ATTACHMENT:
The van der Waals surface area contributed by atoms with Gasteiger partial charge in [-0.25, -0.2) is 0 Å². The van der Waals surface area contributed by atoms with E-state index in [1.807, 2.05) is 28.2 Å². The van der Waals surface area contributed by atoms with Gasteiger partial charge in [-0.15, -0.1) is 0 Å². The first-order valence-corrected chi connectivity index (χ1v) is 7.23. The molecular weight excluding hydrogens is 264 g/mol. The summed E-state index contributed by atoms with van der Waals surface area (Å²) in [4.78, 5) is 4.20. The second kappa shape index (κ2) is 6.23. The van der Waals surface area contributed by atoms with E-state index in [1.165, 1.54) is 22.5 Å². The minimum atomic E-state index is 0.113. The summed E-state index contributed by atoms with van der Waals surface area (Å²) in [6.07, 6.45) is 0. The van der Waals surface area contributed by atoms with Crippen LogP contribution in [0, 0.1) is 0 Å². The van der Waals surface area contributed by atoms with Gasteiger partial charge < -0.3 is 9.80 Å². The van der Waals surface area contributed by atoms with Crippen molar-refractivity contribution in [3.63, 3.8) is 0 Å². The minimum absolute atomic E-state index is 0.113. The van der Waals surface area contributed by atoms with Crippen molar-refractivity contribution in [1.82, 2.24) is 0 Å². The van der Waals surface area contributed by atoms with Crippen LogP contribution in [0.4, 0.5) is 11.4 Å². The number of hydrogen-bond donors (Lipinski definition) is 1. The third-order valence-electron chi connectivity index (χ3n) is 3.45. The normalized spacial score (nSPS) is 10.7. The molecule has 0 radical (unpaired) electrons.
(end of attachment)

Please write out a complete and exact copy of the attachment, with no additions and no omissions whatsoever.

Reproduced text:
The van der Waals surface area contributed by atoms with Gasteiger partial charge in [-0.25, -0.2) is 0 Å². The van der Waals surface area contributed by atoms with E-state index in [1.807, 2.05) is 28.2 Å². The van der Waals surface area contributed by atoms with Gasteiger partial charge in [-0.15, -0.1) is 0 Å². The first-order valence-corrected chi connectivity index (χ1v) is 7.23. The molecular weight excluding hydrogens is 264 g/mol. The summed E-state index contributed by atoms with van der Waals surface area (Å²) in [4.78, 5) is 4.20. The second kappa shape index (κ2) is 6.23. The van der Waals surface area contributed by atoms with E-state index in [1.165, 1.54) is 22.5 Å². The minimum atomic E-state index is 0.113. The summed E-state index contributed by atoms with van der Waals surface area (Å²) in [6.07, 6.45) is 0. The van der Waals surface area contributed by atoms with Crippen LogP contribution in [0, 0.1) is 0 Å². The van der Waals surface area contributed by atoms with Gasteiger partial charge < -0.3 is 9.80 Å². The van der Waals surface area contributed by atoms with Crippen molar-refractivity contribution in [3.63, 3.8) is 0 Å². The minimum absolute atomic E-state index is 0.113. The van der Waals surface area contributed by atoms with Crippen molar-refractivity contribution in [1.82, 2.24) is 0 Å². The van der Waals surface area contributed by atoms with Crippen LogP contribution in [0.4, 0.5) is 11.4 Å². The number of hydrogen-bond donors (Lipinski definition) is 1. The third-order valence-electron chi connectivity index (χ3n) is 3.45. The normalized spacial score (nSPS) is 10.7. The molecule has 0 radical (unpaired) electrons.